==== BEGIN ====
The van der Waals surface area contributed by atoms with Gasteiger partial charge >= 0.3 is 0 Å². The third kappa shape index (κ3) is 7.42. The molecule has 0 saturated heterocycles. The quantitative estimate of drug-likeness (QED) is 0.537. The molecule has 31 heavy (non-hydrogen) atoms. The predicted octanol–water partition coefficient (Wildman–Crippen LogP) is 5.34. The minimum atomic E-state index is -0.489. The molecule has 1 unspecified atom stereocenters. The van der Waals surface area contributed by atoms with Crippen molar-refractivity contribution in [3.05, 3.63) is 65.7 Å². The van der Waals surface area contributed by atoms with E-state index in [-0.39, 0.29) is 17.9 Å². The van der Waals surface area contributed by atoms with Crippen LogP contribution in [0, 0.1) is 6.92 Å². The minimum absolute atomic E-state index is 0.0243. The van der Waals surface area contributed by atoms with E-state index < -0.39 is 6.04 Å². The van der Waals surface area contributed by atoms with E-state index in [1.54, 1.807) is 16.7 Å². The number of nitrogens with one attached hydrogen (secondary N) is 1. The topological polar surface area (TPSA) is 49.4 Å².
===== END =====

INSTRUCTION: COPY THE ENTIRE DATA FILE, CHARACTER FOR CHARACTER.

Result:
The van der Waals surface area contributed by atoms with Gasteiger partial charge >= 0.3 is 0 Å². The third kappa shape index (κ3) is 7.42. The molecule has 0 saturated heterocycles. The quantitative estimate of drug-likeness (QED) is 0.537. The molecule has 31 heavy (non-hydrogen) atoms. The predicted octanol–water partition coefficient (Wildman–Crippen LogP) is 5.34. The minimum atomic E-state index is -0.489. The molecule has 1 unspecified atom stereocenters. The van der Waals surface area contributed by atoms with Crippen molar-refractivity contribution in [3.05, 3.63) is 65.7 Å². The van der Waals surface area contributed by atoms with E-state index in [-0.39, 0.29) is 17.9 Å². The van der Waals surface area contributed by atoms with Crippen LogP contribution in [0, 0.1) is 6.92 Å². The minimum absolute atomic E-state index is 0.0243. The van der Waals surface area contributed by atoms with E-state index < -0.39 is 6.04 Å². The van der Waals surface area contributed by atoms with E-state index in [1.54, 1.807) is 16.7 Å². The number of nitrogens with one attached hydrogen (secondary N) is 1. The topological polar surface area (TPSA) is 49.4 Å².